What is the difference between Keats's world and the world of nightingale in "Ode to a Nightingale"?

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In "Ode to a Nightingale ," Keats finds himself torn between a number of polarities: the temporal and the eternal, the spiritual and the material, and life and death. The song of the nightingale is eternal; it has resounded throughout history and shall continue to do so for ever...

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In "Ode to a Nightingale," Keats finds himself torn between a number of polarities: the temporal and the eternal, the spiritual and the material, and life and death. The song of the nightingale is eternal; it has resounded throughout history and shall continue to do so for ever more. Yet somehow Keats, as with all of us, must live in the temporal world, the world of time, the here and now. He frankly acknowledges the difficulty of resolving the ceaseless tension between his spiritual longings as represented by the "immortal bird," and his material, worldly existence.

Keats is so enraptured by the beauty of the nightingale's song that he muses that perhaps now would be a good time to die, to slip away quietly without pain or discomfort. Keats doesn't want to return to the ordinary world, especially not after the nightingale has provided him with a glimpse of the eternal sublime.

Succumbing to the drowsy summer's evening haze, the poet contemplates a death accompanied by the sound of the nightingale's song. But the song would eventually turn into a requiem, a mass for the dead. And like all such commemorations it would go unheard by the deceased. By this time, Keats would be buried far beneath the sod, or turf, while the nightingale would carry on merrily with its luscious serenade, blissfully unaware of the earthly death to which it had provide such a sweet accompaniment. In death, as in life, there can ultimately be no true reconciliation between the earthly and the sublime, between the respective worlds of Keats and the nightingale.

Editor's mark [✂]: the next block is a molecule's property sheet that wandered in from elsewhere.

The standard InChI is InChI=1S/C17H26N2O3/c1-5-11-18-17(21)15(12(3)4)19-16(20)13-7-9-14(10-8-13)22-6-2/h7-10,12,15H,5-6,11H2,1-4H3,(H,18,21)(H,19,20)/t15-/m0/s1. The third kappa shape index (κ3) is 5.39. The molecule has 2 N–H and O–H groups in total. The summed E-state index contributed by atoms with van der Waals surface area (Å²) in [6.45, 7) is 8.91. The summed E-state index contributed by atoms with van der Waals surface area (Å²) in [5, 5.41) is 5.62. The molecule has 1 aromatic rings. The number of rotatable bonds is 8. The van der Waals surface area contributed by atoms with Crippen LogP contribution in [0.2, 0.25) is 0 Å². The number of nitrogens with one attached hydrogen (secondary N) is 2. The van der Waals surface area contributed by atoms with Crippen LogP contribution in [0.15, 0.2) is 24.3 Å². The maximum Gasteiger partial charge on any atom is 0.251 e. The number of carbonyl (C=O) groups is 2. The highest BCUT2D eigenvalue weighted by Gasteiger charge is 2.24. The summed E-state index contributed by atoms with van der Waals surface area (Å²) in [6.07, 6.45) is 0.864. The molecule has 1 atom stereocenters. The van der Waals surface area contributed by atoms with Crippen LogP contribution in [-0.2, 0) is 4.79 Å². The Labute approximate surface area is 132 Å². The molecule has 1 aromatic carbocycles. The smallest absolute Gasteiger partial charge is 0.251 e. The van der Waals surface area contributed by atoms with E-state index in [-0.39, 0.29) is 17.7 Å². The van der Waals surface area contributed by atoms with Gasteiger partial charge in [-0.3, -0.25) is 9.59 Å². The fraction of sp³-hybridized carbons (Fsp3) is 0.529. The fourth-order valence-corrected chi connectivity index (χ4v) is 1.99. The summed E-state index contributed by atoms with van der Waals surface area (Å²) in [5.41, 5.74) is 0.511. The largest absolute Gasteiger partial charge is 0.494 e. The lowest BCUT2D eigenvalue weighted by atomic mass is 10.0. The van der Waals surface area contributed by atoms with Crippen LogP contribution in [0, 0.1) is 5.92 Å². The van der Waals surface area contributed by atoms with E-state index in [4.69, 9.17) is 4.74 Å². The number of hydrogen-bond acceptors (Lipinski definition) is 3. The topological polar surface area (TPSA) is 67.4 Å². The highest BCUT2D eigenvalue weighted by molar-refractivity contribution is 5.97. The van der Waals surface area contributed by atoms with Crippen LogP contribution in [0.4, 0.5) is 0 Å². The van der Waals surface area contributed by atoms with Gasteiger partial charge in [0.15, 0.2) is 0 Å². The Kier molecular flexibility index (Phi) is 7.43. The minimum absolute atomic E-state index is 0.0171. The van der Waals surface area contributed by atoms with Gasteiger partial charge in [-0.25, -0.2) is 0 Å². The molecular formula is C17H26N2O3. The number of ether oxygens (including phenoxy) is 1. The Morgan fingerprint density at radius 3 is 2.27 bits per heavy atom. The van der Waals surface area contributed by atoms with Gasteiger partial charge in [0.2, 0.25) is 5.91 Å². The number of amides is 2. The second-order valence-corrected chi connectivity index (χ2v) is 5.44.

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This excellent poem creates a division between the world in which Keats is forced to live, which is characterised by pain, suffering and death, and the world of the nightingale, which is seen by Keats as a symbol of the eternal and of beauty itself, which remains unsullied by what happens in the earth below. consider how this division is introduced in the third stanza of this poem:

Fade far away, dissolve, and quite forget

What thou among the leaves hast never known,

The weariness, the fever, and the fret

Here, where men sit and hear each other groan;

Where palsy shakes a few, sad, last gray hairs,

Where youth grows pale, and spectre-thin, and dies...

Note the way that the nightingale lives "far away" where it is able to forget the kind of sights and experiences it has never known. Life for Keats and humans at large is characterised by "weariness," "fever" and "fret," all leading to eventual death. By contrast, if we look at the fourth stanza, we can see that the world of the nightingale is described as a fantastical place of enchantment with the "Queen-Moon" on her throne and "Clustered around by all her starry Fays." In contrast to the life of humans, the nightingale "wast not born for death" and is an "immortal bird." It has never had the experience of "hungry generations" treading it down.

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